Helping You Raise Healthy Babies

11 Signs Your Child is Dehydrated

By on September 7, 2017 in Child Health with 0 Comments

Is you child drinking enough water? Is he dehydrated? How do you know? Listed below are 11 signs that indicate your child is severely dehydrated and needs immediate attention. Remember, dehydration in children should not be neglected!

It’s really important that you keep your child hydrated at all times, particularly when they are ill. Children are dehydrated when there isn’t sufficient fluid in their bodies for their smooth functioning. Children and adults need sufficient water in their systems to maintain body temperature, make bodily fluids and for routine functioning. If a child is severely dehydrated, it means he cannot replace body fluids by eating or drinking normally and will need hospitalization. Dehydrated kids can go through several chronic medical problems.

How can kids be dehydrated?

Children can be dehydrated:

  • If they over-exercise or do a lot of physical activity
  • Have severe diarrhoea or vomiting and fever
  • If they take diuretics or if they take some medications
  • They don’t drink enough water or liquids, particularly when ill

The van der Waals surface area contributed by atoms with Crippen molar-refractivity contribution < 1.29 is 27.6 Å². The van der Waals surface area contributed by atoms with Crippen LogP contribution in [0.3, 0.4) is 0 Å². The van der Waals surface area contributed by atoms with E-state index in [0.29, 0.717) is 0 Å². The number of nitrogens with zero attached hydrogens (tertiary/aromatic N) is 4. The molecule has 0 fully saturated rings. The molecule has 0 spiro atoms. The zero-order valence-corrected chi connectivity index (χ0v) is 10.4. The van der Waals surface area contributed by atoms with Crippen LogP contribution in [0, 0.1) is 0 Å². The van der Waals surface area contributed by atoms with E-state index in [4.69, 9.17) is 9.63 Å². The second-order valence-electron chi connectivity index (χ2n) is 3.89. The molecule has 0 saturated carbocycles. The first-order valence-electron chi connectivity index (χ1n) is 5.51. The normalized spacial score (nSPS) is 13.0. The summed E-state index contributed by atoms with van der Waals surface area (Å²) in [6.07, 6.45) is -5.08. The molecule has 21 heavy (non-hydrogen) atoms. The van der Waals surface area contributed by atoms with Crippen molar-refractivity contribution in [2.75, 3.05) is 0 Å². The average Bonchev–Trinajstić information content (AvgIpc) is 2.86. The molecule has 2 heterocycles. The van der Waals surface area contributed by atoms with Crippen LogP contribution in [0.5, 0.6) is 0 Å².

• If they are below six months old
  • If they live in hot weather

Very little children and infants are at great risk of becoming dehydrated. If your baby is not six months of age yet or suffers from a prolonged or chronic illness, he could well be dehydrated.

Here are 11 signs that your child is dehydrated:

11 Signs Your Child is Dehydrated

1. He’s inexplicably cranky

If your child has his usual tantrums, all he needs is a glass of water to settle him. His crankiness or irritable nature is a good sign that he is mildly dehydrated. So, if you do find your child irritable, put it down to insufficient water in his system.

2. He gets tired easily

If you suddenly find your kid’s energy flagging, it could be due to an insufficient amount of water in his system that makes him dehydrated. So, restore the necessary water levels in his body without delay.

3. His athletic performance is affected

If your son weighs 27 kg, he could lose 2% body weight due to fluid deficiency. This can cause to a significant fall in stamina and muscular strength.

dehydration signs

4. He has constipation

Check that your child’s stools are dry and he finds it difficult to move them. This means he’s constipated, largely due to dehydration.

5. His skin is unusually dry

Is your child in diapers? Check his skin to see if it is dry because skin dryness and irritation mean that his skin lacks the required moisture. If he scratches his skin a lot, it means he needs to drink a lot of water. Also, check his lips for dryness and cracks. If you find these signs, it means he is badly dehydrated.

6. Does he complain of a headache?

Perhaps your child is older than infants and sometimes complains of a headache. The cause of this could well be school stress, constipation or allergies, but don’t rule out dehydration too. If you can’t pinpoint the reason, start treating the headache by giving him lots of water to drink and see if he gets some relief within the next couple of hours.